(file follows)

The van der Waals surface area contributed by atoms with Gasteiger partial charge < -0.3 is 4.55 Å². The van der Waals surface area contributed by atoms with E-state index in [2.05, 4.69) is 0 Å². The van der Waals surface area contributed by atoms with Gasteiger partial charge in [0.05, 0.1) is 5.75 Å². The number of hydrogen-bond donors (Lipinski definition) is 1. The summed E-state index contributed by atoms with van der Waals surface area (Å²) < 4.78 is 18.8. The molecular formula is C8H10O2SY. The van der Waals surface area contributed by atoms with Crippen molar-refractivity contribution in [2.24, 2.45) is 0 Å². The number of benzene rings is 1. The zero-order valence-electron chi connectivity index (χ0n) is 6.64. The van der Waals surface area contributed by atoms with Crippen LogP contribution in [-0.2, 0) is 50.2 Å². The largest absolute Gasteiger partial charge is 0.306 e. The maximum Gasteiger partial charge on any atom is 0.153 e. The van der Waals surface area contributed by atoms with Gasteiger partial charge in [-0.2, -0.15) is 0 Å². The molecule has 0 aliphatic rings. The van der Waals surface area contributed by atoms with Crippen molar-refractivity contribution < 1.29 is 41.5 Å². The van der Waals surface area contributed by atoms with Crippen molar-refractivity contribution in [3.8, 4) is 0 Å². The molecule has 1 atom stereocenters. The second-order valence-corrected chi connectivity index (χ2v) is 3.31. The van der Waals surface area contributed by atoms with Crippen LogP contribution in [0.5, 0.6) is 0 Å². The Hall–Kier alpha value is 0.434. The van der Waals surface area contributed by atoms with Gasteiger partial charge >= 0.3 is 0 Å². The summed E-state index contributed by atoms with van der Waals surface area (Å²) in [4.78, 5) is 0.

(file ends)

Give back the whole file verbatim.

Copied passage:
The van der Waals surface area contributed by atoms with Gasteiger partial charge < -0.3 is 4.55 Å². The van der Waals surface area contributed by atoms with E-state index in [2.05, 4.69) is 0 Å². The van der Waals surface area contributed by atoms with Gasteiger partial charge in [0.05, 0.1) is 5.75 Å². The number of hydrogen-bond donors (Lipinski definition) is 1. The summed E-state index contributed by atoms with van der Waals surface area (Å²) < 4.78 is 18.8. The molecular formula is C8H10O2SY. The van der Waals surface area contributed by atoms with Crippen molar-refractivity contribution in [2.24, 2.45) is 0 Å². The number of benzene rings is 1. The zero-order valence-electron chi connectivity index (χ0n) is 6.64. The van der Waals surface area contributed by atoms with Crippen LogP contribution in [-0.2, 0) is 50.2 Å². The largest absolute Gasteiger partial charge is 0.306 e. The maximum Gasteiger partial charge on any atom is 0.153 e. The van der Waals surface area contributed by atoms with Gasteiger partial charge in [-0.2, -0.15) is 0 Å². The molecule has 0 aliphatic rings. The van der Waals surface area contributed by atoms with Crippen molar-refractivity contribution < 1.29 is 41.5 Å². The van der Waals surface area contributed by atoms with Crippen molar-refractivity contribution in [3.8, 4) is 0 Å². The molecule has 1 atom stereocenters. The second-order valence-corrected chi connectivity index (χ2v) is 3.31. The van der Waals surface area contributed by atoms with Crippen LogP contribution in [0.5, 0.6) is 0 Å². The Hall–Kier alpha value is 0.434. The van der Waals surface area contributed by atoms with Gasteiger partial charge >= 0.3 is 0 Å². The summed E-state index contributed by atoms with van der Waals surface area (Å²) in [4.78, 5) is 0.